[artist id="504144"]Shakira[/artist] in a flesh-toned swimsuit, thrashing around in a golden cage, hanging upside down from the shimmering bars. Shakira reaching out her fingernails to claw you as she flexes and struts inside a sparkling ruby-red cave. What?
It's the pop star's brand-new video for her single "She Wolf," naturally, which premiered Thursday (July 30), and as she told us recently, "I got new moves!"
New ones? The 32-year-old has been making a living by popping off a dizzying array of shaking, shimmying and belly-dancing acrobatics onstage and in videos since she was a teenager in Colombia. No one would complain if she busted out some old faves. After all, those old moves are some pretty fine ones. But a new album — her [article id="1616583"]She Wolf[/article] comes out in October — brings with it the impulse to find fresh ways to dance.
"The music sort of dictates them to me," she said. "Every song has the moves within it. Just like the rock has the shape of the sculpture within the rock. You just have to go find it."
So how does Shakira find it? Sometimes she creates a one-woman movie studio. "I set up a camera on a tripod, and I put the music on, and I just start dancing and moving and whatever comes out, that's what I try to recapture again," she said. "For my videos and so on."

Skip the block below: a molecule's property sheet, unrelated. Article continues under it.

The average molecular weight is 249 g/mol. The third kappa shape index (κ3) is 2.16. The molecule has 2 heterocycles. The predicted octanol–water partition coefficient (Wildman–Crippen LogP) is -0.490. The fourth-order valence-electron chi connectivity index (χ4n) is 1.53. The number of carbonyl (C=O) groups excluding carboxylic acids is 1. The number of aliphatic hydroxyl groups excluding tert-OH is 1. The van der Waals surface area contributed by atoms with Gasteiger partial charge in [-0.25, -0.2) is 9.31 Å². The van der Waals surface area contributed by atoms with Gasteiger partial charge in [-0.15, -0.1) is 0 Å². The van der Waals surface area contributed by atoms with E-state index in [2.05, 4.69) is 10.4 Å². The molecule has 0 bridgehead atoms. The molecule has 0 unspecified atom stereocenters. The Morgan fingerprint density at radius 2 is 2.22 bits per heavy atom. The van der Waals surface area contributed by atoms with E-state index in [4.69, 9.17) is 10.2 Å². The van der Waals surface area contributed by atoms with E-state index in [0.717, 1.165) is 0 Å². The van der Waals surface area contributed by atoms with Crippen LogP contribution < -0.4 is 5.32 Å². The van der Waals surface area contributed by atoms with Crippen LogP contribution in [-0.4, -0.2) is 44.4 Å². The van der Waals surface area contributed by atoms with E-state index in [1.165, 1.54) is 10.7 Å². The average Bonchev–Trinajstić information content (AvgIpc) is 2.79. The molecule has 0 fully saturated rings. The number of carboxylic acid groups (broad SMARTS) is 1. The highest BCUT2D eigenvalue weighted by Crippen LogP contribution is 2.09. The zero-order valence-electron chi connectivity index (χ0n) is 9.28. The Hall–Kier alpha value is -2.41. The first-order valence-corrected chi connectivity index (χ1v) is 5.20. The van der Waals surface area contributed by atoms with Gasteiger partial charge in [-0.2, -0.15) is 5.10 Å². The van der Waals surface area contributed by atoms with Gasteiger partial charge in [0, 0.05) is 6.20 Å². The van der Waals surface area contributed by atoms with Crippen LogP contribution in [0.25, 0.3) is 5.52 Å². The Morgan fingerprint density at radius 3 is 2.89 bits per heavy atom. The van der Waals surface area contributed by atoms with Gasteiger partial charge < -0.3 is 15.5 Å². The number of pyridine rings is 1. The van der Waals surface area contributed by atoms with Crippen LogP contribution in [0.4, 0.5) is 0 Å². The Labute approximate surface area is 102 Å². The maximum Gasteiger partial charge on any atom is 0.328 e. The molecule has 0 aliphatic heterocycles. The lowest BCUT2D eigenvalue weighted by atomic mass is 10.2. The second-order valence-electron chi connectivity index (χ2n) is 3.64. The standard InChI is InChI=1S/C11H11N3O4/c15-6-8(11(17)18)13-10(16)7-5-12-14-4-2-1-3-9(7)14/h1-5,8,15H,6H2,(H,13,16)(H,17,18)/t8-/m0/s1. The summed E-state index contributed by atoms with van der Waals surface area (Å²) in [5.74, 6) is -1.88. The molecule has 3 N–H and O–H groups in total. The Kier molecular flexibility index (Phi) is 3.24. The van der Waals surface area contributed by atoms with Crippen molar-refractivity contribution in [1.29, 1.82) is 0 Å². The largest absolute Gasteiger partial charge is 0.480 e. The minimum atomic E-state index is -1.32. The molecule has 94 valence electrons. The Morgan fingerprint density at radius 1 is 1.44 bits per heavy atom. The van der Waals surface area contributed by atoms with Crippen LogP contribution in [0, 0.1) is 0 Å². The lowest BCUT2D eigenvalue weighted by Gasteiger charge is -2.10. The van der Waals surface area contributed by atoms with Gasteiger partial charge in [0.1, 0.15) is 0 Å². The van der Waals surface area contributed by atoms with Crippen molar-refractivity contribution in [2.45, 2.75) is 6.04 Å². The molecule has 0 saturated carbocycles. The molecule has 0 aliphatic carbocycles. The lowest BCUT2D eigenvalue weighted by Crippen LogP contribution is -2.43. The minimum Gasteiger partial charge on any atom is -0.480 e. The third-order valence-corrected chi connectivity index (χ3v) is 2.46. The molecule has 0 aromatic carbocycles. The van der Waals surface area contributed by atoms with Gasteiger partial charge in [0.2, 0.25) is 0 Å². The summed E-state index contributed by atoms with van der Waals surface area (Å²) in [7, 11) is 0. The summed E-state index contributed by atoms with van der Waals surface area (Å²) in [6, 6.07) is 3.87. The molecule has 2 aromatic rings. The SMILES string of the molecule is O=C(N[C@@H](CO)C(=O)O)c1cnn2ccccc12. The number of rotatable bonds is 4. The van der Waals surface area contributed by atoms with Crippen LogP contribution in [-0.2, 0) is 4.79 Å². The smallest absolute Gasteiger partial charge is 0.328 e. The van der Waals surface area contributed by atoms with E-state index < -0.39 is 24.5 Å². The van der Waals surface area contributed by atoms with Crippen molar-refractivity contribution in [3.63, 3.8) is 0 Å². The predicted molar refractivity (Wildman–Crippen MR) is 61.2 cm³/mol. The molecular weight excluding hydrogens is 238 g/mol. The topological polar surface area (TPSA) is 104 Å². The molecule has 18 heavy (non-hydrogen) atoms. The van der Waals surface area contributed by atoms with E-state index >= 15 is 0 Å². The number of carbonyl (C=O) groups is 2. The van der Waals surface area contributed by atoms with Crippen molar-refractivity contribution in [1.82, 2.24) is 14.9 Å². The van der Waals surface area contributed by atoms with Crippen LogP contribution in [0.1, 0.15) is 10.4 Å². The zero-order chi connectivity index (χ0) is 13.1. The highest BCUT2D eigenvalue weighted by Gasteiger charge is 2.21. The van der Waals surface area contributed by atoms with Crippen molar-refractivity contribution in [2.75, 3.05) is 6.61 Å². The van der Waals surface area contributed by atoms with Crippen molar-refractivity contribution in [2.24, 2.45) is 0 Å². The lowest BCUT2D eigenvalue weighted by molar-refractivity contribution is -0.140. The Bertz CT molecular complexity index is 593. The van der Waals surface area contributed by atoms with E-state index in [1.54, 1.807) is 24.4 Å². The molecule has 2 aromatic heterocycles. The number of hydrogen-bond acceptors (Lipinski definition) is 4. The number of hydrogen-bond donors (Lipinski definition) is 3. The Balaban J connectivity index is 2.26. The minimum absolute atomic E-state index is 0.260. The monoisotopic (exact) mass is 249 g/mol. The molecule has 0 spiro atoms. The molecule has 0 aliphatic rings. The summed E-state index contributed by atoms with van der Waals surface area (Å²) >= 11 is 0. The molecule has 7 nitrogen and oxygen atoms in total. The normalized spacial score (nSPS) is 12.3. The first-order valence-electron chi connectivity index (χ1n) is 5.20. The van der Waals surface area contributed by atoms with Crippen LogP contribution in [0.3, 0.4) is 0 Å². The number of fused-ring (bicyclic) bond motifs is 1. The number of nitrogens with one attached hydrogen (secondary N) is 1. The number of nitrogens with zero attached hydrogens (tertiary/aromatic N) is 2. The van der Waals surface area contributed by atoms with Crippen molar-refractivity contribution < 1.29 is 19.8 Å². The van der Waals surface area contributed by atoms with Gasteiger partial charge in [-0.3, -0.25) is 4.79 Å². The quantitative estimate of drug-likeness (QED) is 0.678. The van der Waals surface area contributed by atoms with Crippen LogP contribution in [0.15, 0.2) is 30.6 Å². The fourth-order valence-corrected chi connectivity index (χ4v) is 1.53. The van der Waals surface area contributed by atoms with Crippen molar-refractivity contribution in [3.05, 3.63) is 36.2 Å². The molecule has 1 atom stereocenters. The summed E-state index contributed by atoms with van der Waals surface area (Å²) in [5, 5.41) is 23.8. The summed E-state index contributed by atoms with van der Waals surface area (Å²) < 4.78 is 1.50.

For "She Wolf," Shakira incorporates elements of ballet, popping and locking, tribal dance and moves that are reminiscent of those in the '80s drama "Flashdance." One thing is clear: Shakira is crazy flexible, and the metaphor of the she-wolf — "the woman at daytime and the animal at night," she explained — has given the singer an opportunity to express herself in a way she never has before.
"This woman starts a journey going into her own closet," she said, explaining the video's concept. "She is in this surreal kind of world where other fun things happen. She's just having fun. And there is also this other metaphor of the cage — the golden cage and the woman.
"I just wanted to express what it feels like for a she-wolf to be in captivity," she continued. "To be in a golden cage. I think I've been in a golden cage most of my life. And now not anymore."
But briefly, when Shakira stepped back into that cage, she seemed to connect with something deeper within herself. "I start doing all kinds of outrageous stuff and hanging upside down and doing stuff that wasn't planned," she said. "But it was kind of an improvisation. I just got caught in the moment."